Everything you need to know about mezcal
02-May-2018 12:00 AM
Mezcal, the rustic, smokier cousin of tequila, has become somewhat of a crowd favourite among Sydney’s hip drinking crowd, mostly thanks to the team at Tio’s Cerveceria in Surry Hills Sydney.
So what is mezcal?
Mezcal and tequila are both made from the agave plant - native to Mexico and some areas in Southern California and Arizona, but the big difference between the two is how the plant is cooked prior to fermentation.
When making tequila, the agave is cooked with steam and takes between 6 and 24 hours. For mezcal, the plant is roasted in a wood-fired pit oven for up to a week. After the roasting process the plant is crushed to extract the juice, which is then fermented into alcohol and distilled. Mezcal is usually distilled twice, and legally will be between 36 and 55% alcohol (abv).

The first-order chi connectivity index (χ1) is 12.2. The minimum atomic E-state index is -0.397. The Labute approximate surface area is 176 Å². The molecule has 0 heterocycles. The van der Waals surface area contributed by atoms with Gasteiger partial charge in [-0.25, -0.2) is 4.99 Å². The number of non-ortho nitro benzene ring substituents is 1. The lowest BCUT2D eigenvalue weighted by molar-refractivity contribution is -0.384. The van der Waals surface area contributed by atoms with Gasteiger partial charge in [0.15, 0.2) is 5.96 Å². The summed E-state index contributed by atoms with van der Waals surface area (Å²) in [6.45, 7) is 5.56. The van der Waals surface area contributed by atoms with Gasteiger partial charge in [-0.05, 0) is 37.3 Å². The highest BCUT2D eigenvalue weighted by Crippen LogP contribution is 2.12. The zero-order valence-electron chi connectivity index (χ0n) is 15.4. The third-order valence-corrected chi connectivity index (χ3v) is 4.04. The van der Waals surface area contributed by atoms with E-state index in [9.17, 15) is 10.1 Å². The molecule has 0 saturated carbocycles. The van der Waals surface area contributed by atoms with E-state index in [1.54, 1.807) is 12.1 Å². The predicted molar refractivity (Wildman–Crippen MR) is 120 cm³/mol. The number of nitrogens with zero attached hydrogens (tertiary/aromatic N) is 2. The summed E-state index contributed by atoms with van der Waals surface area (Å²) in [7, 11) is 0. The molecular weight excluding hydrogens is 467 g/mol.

What makes mezcal so special?
The thing about the agave plant is that it’s not an annual crop like most plants, agave plants only have one life, so once they’re harvested, they’re gone. Since it takes a minimum of 8 years - and sometimes up to 20 - for the plant to mature enough to make alcohol, and each plant is absorbing everything in the microclimate during that time, each plant can be very unique.
How to pick a good mezcal
Mezcal has a big, bold and expressive flavour that’s really unique and each variety is different. If you’re not sure where to start looking for a great product, keep an eye out for labels that say ‘artisanal’ or ‘ancestral’ and always choose mezcal with a minimum abv of 40%.
Most mezcal purists drink it neat, but it’s just as good in a mezcal sour - mixed with lemon and lime juice, or as a mezcal Sazerac - mixed with tequila, absinthe and bitters. If you’d like to pair it with a meal, go for a seafood dish, or any meal with high acidity.